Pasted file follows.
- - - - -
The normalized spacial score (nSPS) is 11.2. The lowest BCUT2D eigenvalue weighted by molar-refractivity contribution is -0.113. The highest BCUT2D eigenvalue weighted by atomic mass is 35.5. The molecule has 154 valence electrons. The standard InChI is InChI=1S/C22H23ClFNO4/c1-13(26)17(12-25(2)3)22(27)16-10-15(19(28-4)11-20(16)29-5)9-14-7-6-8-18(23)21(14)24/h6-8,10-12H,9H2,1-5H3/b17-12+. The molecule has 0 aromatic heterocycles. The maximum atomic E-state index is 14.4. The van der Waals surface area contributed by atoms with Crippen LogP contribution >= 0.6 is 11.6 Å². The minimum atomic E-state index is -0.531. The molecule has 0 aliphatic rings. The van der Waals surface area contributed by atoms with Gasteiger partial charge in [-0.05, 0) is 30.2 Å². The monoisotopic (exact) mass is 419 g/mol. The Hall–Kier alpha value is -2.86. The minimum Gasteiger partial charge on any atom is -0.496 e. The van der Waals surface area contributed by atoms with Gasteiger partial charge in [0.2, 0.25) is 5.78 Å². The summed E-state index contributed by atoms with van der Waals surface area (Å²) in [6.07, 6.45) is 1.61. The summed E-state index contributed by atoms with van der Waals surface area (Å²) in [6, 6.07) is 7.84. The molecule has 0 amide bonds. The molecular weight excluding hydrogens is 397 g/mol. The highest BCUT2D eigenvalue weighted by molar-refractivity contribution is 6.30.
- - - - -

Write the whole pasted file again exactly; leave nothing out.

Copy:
The normalized spacial score (nSPS) is 11.2. The lowest BCUT2D eigenvalue weighted by molar-refractivity contribution is -0.113. The highest BCUT2D eigenvalue weighted by atomic mass is 35.5. The molecule has 154 valence electrons. The standard InChI is InChI=1S/C22H23ClFNO4/c1-13(26)17(12-25(2)3)22(27)16-10-15(19(28-4)11-20(16)29-5)9-14-7-6-8-18(23)21(14)24/h6-8,10-12H,9H2,1-5H3/b17-12+. The molecule has 0 aromatic heterocycles. The maximum atomic E-state index is 14.4. The van der Waals surface area contributed by atoms with Crippen LogP contribution >= 0.6 is 11.6 Å². The minimum atomic E-state index is -0.531. The molecule has 0 aliphatic rings. The van der Waals surface area contributed by atoms with Gasteiger partial charge in [-0.05, 0) is 30.2 Å². The monoisotopic (exact) mass is 419 g/mol. The Hall–Kier alpha value is -2.86. The minimum Gasteiger partial charge on any atom is -0.496 e. The van der Waals surface area contributed by atoms with Gasteiger partial charge in [0.2, 0.25) is 5.78 Å². The summed E-state index contributed by atoms with van der Waals surface area (Å²) in [6.07, 6.45) is 1.61. The summed E-state index contributed by atoms with van der Waals surface area (Å²) in [6, 6.07) is 7.84. The molecule has 0 amide bonds. The molecular weight excluding hydrogens is 397 g/mol. The highest BCUT2D eigenvalue weighted by molar-refractivity contribution is 6.30.